Symposium focuses on neck strengthening to prevent head trauma


The NFL has taken a lot of reactive measures to try to improve the concussion.  That’s terrific, but what about prevention?

Alex Marvez of attended a symposium in Cincinnati over the weekend that gathered 100 strength and conditioning coaches, with the focus being on preventing head trauma through neck exercises.   The coaches believe neck strength makes all the difference.

“We’ve got all this information about kids and brain damage. But nobody is talking about any preventative measures,” said former Bengals strength coach Kim Wood, who help organize the weekend.

Five NFL teams sent reps to the seminar.  Neck training techniques were taught and many believe they should be mandatory.  That includes former NFL player Adam Stenavich, who now works at Michigan State.

“If training your neck can prevent multiple concussions that can lead to a brain disorder, it’s stupid not to,” Stenavich said.

5 responses to “Symposium focuses on neck strengthening to prevent head trauma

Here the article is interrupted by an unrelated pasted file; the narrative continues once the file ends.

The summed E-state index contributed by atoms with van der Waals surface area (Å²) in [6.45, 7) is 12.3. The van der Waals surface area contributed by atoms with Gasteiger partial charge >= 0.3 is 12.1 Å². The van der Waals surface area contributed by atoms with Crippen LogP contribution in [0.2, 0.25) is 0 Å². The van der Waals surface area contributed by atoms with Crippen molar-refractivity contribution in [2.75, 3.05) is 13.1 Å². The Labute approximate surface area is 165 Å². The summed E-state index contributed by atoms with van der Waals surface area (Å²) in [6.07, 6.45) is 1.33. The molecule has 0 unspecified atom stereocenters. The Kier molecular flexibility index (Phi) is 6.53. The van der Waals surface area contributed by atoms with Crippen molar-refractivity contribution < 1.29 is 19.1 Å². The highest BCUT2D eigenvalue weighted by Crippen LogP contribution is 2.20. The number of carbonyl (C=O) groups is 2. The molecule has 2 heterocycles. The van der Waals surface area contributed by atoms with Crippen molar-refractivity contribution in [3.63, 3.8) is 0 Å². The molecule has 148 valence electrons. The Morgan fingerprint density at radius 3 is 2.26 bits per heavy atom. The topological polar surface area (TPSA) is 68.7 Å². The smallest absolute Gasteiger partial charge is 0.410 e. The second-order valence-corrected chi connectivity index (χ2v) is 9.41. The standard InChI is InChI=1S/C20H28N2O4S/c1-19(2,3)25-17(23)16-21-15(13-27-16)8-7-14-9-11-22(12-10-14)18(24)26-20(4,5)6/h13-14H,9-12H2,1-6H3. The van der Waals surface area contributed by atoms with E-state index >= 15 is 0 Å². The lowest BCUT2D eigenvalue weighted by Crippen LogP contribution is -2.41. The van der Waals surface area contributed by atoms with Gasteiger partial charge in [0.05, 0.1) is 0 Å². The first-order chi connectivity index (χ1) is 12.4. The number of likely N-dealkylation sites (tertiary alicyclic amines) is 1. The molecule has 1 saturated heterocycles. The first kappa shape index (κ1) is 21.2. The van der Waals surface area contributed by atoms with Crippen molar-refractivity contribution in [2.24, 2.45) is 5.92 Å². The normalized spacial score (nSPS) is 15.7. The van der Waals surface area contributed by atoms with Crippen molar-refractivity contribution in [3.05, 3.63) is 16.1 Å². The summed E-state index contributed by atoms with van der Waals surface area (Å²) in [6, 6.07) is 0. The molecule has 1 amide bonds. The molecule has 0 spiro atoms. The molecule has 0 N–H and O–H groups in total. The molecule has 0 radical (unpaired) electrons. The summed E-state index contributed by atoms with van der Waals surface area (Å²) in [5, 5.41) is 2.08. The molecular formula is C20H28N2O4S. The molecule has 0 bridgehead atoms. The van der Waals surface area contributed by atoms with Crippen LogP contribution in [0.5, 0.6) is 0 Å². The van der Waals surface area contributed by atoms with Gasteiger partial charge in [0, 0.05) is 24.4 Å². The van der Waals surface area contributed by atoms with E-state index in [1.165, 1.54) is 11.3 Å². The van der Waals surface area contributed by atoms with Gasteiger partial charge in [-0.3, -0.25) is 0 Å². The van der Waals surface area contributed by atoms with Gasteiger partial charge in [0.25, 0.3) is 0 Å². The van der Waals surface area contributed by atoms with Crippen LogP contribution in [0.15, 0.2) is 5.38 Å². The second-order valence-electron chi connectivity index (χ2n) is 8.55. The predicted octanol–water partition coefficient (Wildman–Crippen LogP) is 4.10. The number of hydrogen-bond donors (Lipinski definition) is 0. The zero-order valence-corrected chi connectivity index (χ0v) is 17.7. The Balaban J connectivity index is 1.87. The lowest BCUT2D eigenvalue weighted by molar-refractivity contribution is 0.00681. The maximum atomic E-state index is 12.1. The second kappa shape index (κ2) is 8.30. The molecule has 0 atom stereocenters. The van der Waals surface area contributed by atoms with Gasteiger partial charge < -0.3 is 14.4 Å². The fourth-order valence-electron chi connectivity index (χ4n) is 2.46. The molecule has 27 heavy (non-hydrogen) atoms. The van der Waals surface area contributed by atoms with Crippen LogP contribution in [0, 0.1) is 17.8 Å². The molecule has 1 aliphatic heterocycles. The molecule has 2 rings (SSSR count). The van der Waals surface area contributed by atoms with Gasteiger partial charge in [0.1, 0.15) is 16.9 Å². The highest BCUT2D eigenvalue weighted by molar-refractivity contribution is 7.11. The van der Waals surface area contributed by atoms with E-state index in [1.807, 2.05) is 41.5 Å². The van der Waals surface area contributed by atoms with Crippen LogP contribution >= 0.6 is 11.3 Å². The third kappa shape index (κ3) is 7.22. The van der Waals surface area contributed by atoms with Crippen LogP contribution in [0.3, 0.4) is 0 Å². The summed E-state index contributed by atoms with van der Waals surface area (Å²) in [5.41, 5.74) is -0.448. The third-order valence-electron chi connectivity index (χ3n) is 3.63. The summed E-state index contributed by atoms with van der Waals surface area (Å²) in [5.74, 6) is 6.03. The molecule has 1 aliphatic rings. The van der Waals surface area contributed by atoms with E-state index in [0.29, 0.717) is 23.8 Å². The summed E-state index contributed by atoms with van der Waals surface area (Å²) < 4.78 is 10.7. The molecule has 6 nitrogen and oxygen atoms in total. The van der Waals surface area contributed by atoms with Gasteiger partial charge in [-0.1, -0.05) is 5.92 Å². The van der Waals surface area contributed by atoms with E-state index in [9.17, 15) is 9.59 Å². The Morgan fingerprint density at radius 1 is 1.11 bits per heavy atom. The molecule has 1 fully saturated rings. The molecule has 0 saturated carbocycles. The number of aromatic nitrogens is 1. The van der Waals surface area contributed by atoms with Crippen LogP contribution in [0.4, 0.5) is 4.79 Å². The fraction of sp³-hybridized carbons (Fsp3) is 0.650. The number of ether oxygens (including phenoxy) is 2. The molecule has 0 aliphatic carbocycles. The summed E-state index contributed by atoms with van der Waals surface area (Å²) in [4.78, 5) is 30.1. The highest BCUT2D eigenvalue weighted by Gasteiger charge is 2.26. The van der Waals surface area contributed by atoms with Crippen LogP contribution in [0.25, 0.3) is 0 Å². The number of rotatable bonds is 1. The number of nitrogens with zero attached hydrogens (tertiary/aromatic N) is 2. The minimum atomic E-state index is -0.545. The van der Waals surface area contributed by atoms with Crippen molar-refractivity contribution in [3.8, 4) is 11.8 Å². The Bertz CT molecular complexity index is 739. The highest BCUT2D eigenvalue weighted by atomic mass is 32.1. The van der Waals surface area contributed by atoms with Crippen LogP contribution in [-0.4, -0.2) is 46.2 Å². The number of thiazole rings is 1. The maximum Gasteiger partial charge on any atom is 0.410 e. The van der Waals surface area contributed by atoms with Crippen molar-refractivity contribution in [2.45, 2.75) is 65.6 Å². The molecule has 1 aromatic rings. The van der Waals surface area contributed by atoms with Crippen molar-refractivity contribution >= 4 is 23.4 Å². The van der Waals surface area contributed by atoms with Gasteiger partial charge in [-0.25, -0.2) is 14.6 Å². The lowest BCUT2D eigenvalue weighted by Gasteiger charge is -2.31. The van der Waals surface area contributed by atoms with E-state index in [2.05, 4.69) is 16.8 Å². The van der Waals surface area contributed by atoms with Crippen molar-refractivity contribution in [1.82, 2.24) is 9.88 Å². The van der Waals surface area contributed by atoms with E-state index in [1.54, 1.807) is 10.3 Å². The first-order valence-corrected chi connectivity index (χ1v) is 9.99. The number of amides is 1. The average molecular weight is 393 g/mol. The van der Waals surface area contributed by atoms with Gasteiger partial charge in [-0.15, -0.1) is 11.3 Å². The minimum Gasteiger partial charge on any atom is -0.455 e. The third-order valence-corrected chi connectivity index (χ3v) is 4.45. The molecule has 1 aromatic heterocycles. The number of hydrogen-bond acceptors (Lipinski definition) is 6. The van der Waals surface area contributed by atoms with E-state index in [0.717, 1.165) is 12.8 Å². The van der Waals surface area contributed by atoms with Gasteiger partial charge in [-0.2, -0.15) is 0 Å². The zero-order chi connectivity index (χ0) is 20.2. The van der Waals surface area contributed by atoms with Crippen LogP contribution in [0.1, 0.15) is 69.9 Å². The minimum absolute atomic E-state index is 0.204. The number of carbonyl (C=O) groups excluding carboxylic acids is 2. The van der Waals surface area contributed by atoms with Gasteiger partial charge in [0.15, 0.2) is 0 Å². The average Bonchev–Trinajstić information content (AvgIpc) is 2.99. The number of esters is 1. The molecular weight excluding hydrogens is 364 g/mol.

1. The only way to prevent concussions is to prevent hits using/to the head.

    How do you do that?

    1) Penalize/fine/suspend players until they stop.

    -This is what players call “softening the game.” Not all hard hits are hits to the head. Funny how the smart thing is considered the weak thing. There is nothing soft about this solution. It just takes smarts and skill to lay big hits.

    2) Realize Ditka is right and take away facemasks.

    -The amount of injuries that would happen as players got accustomed to no facemask would have the detractors screaming bloody murder before it ever had a chance to work. Besides, many players are too worried about their face to risk getting scars.

    3) Teach the players that they are at risk and ask them to stop.

    -Yeah, that’ll work. Even if a player wants to protect his brain, he can’t prevent an idiot opponent from hitting him in the head. Also, the first time a receiver doesn’t give up his body to try to catch a pass leading him into a big hit he will be called a coward and replaced. In hockey that’s called protecting yourself and blame goes on the passer, the coach and teammates get on the passer’s case for leading the player into a hit. Football has it backwards.

  2. Concussion stands no chance when it runs into a person with what looks like two tiny ears sticking out of the side of a neck. It knows there is a tiny brain stem buried in there somewhere, but no way to reach it.

  3. Use your head. Don’t use your head.

    Nah, that motto’s too confusing to catch on. But yeah, neck strength and stay on your feet. And better helmets, aesthetics be damned.

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